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Perilunate Dislocation, Emergency Medicine

Judson J. Merritt and Ian R. Grover Reviewed 06/2017



  • Lunate remains located and in line with the radius but the distal carpal bones are displaced dorsally (∼95% of the time) or volarly (∼5% of the time)

  • Early surgical treatment is recom...


Signs and Symptoms

  • Severe wrist pain

  • Wrist swelling

  • Diffuse wrist tenderness

  • Paresthesias in the median nerve distribution


  • History of a high-energy injury

  • Any concomitant injuries

  • Pain in th...


Concern is for concomitant, more serious, injuries. 


  • Assess for other injuries

  • Immobilize

  • Pain control

  • Elevate

Initial Stabilization/Therapy

  • Identify other, more serious, associated in...



Admission Criteria

  • Open dislocation, presence of multiple trauma, or other, more serious, injuries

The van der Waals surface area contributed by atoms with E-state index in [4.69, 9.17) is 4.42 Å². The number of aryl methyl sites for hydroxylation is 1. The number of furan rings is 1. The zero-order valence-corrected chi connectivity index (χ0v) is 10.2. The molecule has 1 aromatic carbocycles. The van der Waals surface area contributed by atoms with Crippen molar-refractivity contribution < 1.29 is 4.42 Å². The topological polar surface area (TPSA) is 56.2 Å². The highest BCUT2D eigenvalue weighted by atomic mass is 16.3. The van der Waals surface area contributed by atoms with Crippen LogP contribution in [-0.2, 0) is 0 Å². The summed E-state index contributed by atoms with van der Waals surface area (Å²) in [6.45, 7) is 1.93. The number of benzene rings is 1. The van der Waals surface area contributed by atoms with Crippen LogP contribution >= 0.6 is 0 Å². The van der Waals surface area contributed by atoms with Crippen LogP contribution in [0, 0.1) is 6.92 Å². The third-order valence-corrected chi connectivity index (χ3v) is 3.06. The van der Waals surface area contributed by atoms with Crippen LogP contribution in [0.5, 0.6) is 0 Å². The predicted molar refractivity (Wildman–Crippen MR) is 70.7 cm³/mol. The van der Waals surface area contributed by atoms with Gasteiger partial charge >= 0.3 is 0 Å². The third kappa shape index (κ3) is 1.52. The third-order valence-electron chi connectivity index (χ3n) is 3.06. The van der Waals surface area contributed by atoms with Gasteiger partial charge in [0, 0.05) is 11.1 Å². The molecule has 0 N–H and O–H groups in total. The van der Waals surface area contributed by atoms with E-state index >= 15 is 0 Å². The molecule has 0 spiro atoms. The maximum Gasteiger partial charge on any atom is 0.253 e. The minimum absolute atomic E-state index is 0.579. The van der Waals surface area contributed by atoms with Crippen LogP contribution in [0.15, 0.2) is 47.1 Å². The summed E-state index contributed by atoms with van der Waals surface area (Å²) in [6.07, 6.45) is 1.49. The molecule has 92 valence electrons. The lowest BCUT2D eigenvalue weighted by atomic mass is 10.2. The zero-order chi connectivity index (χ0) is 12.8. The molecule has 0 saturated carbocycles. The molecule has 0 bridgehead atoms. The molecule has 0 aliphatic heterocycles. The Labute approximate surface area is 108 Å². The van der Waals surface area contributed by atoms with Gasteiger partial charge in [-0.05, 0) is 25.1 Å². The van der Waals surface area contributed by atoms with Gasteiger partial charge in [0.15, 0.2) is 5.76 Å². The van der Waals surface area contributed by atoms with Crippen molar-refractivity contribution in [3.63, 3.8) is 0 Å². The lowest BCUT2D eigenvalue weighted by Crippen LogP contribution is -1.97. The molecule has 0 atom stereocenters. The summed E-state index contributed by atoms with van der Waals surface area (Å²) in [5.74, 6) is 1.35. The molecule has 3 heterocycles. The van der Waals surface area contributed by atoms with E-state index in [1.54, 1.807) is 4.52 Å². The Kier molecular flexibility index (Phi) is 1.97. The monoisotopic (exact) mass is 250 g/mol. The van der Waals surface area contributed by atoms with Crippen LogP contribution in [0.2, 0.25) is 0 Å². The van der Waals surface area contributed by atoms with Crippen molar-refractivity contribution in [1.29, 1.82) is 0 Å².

• Inability to reduce dislocation or maintain reduction

  • Neurovascular compromise

Discharge Criteria

Pearls and Pitfalls

  • Up to 25% of these injuries are missed on initial presentation.

  • In a patient with wrist pain, swelling, and limited range of motion, it is important to obtain adequate x-rays of the...

Additional Reading

  • Budoff  JE. Treatment of acute lunate and perilunate dislocations. J Hand Surg Am.  2008;33A:1424–1432.

  • Forli  A, Courvoisier  A, Wimsey  S, et al. Perilunate dislocations and t...



  • 814.01 Closed fracture of navicular [scaphoid] bone of wrist

  • 833.09 Closed dislocation of wrist, other


  • S62.009A Unsp fracture of navicular bone of unsp wrist, init

  • S63.095A Other dislocati...

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